Pulmonary Hypertension in Aortic Stenosis

Summary by Dr Seshika Ratwatte

Aortic stenosis (AS) is the commonest valve abnormality in developed countries with increasing prevalence and a long pre-symptomatic phase. Measureable variables such as concomitant pulmonary hypertension (PHT) are important in risk stratification. In AS, PHT likely arises from left venricular hypertrophy and diastolic dysfunction, thence an increase in left atrium (LA) pressure.

In a ‘partner’ publication to their work on PHT in aortic regurgitagtion, Dr Seshika Ratwatte, senior author Professor David Celermajer and their co-authors identify a cohort of 14980 patients with moderate or severe AS and preserved left ventricular ejection fraction (LVEF>50%) using the National Echo Database of Australia (NEDA). The authors describe a typical pattern of worsening ‘left heart disease’ phenotypic response that was evident with increasing severe PHT. This included worsening diastolic dysfunction and a greater proportion of patients with RV dilation and dysfunction.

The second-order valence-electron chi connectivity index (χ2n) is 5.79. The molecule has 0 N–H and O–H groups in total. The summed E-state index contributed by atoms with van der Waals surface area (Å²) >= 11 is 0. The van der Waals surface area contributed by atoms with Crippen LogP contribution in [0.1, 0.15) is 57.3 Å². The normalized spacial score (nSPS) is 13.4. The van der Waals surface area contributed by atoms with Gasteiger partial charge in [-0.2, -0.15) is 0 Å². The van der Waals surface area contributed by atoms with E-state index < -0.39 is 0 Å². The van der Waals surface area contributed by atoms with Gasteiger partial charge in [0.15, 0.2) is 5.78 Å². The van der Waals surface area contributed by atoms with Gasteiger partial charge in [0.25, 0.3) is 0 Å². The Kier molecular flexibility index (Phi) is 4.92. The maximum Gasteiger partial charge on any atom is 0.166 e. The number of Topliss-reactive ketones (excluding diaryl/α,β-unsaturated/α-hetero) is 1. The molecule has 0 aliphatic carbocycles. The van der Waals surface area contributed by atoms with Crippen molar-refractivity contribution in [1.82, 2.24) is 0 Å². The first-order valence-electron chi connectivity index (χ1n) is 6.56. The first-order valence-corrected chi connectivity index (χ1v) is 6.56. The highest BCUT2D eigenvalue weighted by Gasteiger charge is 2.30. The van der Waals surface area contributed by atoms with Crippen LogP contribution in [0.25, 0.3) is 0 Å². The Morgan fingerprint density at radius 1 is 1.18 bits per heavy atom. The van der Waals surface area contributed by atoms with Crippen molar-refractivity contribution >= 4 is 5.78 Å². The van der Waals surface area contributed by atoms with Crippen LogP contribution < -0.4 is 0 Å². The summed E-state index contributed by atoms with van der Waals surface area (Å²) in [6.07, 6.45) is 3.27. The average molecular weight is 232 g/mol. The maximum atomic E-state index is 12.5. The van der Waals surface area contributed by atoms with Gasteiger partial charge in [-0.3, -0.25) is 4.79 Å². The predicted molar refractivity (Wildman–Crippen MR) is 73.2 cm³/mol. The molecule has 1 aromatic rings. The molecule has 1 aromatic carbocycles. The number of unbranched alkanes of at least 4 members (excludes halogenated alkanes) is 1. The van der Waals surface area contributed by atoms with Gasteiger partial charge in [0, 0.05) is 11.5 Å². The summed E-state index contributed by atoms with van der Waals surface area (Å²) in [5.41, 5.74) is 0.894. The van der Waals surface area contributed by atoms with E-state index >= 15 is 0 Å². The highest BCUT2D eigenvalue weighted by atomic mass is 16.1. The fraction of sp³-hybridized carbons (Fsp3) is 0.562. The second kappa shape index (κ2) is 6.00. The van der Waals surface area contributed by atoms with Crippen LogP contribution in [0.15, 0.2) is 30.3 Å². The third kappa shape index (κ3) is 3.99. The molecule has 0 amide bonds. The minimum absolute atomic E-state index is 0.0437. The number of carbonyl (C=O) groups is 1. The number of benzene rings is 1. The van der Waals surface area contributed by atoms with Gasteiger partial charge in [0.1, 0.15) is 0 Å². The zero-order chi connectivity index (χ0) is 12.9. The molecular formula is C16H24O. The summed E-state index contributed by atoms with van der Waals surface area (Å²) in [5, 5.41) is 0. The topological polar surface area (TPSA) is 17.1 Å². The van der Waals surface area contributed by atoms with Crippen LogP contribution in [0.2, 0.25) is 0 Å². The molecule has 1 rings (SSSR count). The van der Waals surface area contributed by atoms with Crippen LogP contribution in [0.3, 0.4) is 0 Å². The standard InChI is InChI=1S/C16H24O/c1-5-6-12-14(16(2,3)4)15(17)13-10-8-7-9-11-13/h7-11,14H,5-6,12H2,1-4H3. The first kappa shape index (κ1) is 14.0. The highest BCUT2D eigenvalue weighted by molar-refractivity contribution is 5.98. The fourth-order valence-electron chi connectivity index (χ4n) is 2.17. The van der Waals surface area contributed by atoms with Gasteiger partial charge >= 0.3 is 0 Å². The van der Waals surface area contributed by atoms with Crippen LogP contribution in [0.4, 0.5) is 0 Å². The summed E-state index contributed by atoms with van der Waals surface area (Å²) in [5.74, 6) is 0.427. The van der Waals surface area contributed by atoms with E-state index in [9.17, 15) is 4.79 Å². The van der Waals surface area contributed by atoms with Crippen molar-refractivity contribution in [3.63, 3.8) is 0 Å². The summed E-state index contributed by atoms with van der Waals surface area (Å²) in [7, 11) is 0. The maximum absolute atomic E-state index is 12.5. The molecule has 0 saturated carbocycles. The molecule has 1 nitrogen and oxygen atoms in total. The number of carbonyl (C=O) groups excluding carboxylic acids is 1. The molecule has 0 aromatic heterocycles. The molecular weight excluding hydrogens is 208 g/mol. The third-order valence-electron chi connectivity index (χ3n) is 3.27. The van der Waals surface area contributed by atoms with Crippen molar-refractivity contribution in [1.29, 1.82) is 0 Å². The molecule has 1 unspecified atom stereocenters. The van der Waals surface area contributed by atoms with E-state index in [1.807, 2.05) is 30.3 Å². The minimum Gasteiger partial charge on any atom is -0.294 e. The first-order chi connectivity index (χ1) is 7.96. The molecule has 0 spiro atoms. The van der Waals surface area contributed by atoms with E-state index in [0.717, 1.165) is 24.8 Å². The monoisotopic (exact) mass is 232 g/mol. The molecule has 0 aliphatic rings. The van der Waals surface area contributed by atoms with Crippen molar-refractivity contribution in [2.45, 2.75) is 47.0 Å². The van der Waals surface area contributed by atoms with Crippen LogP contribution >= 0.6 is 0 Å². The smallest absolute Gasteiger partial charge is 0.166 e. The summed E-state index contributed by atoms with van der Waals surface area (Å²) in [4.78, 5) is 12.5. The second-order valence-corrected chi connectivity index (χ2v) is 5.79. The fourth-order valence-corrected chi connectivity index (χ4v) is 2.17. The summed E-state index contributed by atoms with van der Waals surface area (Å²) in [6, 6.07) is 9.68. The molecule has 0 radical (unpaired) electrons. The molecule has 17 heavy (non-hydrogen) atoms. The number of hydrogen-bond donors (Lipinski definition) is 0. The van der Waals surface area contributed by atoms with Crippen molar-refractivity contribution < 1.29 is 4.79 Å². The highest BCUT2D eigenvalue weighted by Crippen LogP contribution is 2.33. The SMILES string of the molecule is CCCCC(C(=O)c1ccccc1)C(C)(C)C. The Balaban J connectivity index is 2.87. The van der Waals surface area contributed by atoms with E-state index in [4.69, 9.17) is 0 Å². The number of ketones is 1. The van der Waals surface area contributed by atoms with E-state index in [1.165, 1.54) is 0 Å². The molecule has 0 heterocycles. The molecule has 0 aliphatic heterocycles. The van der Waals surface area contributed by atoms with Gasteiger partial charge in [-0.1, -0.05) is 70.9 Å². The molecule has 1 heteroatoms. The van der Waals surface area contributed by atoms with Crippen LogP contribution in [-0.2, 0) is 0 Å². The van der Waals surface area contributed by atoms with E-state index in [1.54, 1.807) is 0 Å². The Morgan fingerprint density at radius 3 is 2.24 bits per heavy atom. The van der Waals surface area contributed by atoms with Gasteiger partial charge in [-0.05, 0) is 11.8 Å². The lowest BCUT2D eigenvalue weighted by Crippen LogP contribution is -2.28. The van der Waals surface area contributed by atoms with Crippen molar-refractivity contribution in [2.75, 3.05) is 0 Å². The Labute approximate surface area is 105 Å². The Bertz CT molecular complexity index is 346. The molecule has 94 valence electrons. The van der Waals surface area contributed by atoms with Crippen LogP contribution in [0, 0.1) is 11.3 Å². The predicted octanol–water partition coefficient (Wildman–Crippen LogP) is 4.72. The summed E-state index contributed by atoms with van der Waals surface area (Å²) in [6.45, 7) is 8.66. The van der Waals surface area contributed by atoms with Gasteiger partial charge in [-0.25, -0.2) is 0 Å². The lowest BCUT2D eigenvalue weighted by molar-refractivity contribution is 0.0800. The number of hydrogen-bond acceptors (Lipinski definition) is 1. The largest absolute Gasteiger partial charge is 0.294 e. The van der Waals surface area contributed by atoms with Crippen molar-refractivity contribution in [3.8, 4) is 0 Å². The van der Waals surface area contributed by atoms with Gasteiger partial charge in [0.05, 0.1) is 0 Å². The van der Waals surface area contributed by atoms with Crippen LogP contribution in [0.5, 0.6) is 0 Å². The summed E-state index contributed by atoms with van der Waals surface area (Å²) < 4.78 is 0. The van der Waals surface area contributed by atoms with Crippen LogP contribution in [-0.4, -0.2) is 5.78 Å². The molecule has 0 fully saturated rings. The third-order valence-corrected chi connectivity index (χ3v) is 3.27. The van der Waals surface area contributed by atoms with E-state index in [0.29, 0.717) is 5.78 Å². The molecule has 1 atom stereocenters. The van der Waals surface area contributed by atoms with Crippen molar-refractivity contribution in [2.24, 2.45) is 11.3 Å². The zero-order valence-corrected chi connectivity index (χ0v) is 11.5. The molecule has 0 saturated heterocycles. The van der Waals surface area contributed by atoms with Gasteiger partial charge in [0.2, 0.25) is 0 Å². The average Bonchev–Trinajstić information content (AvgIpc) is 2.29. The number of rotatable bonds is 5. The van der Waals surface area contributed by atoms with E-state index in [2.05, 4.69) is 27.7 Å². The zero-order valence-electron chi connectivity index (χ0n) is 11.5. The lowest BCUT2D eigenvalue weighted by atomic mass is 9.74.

The publication confirms the negative prognostic impact of PHT in patients with AS, with the risk of all-cause mortality progressively increasing as eRSVP level increases (Central Illustration).  A threshold for higher mortality was identified within the range of “borderline-mild” PHT. The publication was Editoralised in the most recent issue of HEART with the authors credited for their analysis of ‘big data’ to increase knowledge in this field.

Read Article in full here: Prevalence of pulmonary hypertension in aortic stenosis and its influence on outcomes | Heart (bmj.com)

Read Editorial here: Pulmonary hypertension in significant aortic valve disease: a dive into real-world data | Heart (bmj.com)